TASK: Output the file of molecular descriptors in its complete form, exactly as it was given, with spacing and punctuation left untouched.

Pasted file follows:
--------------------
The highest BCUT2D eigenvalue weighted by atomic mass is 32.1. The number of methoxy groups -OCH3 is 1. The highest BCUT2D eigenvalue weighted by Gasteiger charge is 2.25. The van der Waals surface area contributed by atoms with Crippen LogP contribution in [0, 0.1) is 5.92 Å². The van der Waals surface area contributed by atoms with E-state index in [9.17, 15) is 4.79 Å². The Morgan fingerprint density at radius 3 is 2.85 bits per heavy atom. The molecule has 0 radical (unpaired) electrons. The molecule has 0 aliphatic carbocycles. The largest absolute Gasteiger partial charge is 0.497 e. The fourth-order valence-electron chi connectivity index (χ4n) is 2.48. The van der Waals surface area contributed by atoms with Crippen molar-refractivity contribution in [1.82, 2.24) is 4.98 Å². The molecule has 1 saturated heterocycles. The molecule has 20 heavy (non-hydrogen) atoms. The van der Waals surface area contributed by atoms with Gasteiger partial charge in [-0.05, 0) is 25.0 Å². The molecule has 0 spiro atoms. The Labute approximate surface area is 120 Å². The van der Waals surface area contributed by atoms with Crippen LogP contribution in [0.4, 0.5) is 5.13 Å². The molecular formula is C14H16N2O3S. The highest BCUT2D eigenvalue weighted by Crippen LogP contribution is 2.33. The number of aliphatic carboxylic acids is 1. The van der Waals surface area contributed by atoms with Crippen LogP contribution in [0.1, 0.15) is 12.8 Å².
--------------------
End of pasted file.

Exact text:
The highest BCUT2D eigenvalue weighted by atomic mass is 32.1. The number of methoxy groups -OCH3 is 1. The highest BCUT2D eigenvalue weighted by Gasteiger charge is 2.25. The van der Waals surface area contributed by atoms with Crippen LogP contribution in [0, 0.1) is 5.92 Å². The van der Waals surface area contributed by atoms with E-state index in [9.17, 15) is 4.79 Å². The Morgan fingerprint density at radius 3 is 2.85 bits per heavy atom. The molecule has 0 radical (unpaired) electrons. The molecule has 0 aliphatic carbocycles. The largest absolute Gasteiger partial charge is 0.497 e. The fourth-order valence-electron chi connectivity index (χ4n) is 2.48. The van der Waals surface area contributed by atoms with Crippen molar-refractivity contribution in [1.82, 2.24) is 4.98 Å². The molecule has 1 saturated heterocycles. The molecule has 20 heavy (non-hydrogen) atoms. The van der Waals surface area contributed by atoms with Gasteiger partial charge in [-0.05, 0) is 25.0 Å². The molecule has 0 spiro atoms. The Labute approximate surface area is 120 Å². The van der Waals surface area contributed by atoms with Crippen LogP contribution in [0.4, 0.5) is 5.13 Å². The molecular formula is C14H16N2O3S. The highest BCUT2D eigenvalue weighted by Crippen LogP contribution is 2.33. The number of aliphatic carboxylic acids is 1. The van der Waals surface area contributed by atoms with Crippen LogP contribution in [0.1, 0.15) is 12.8 Å².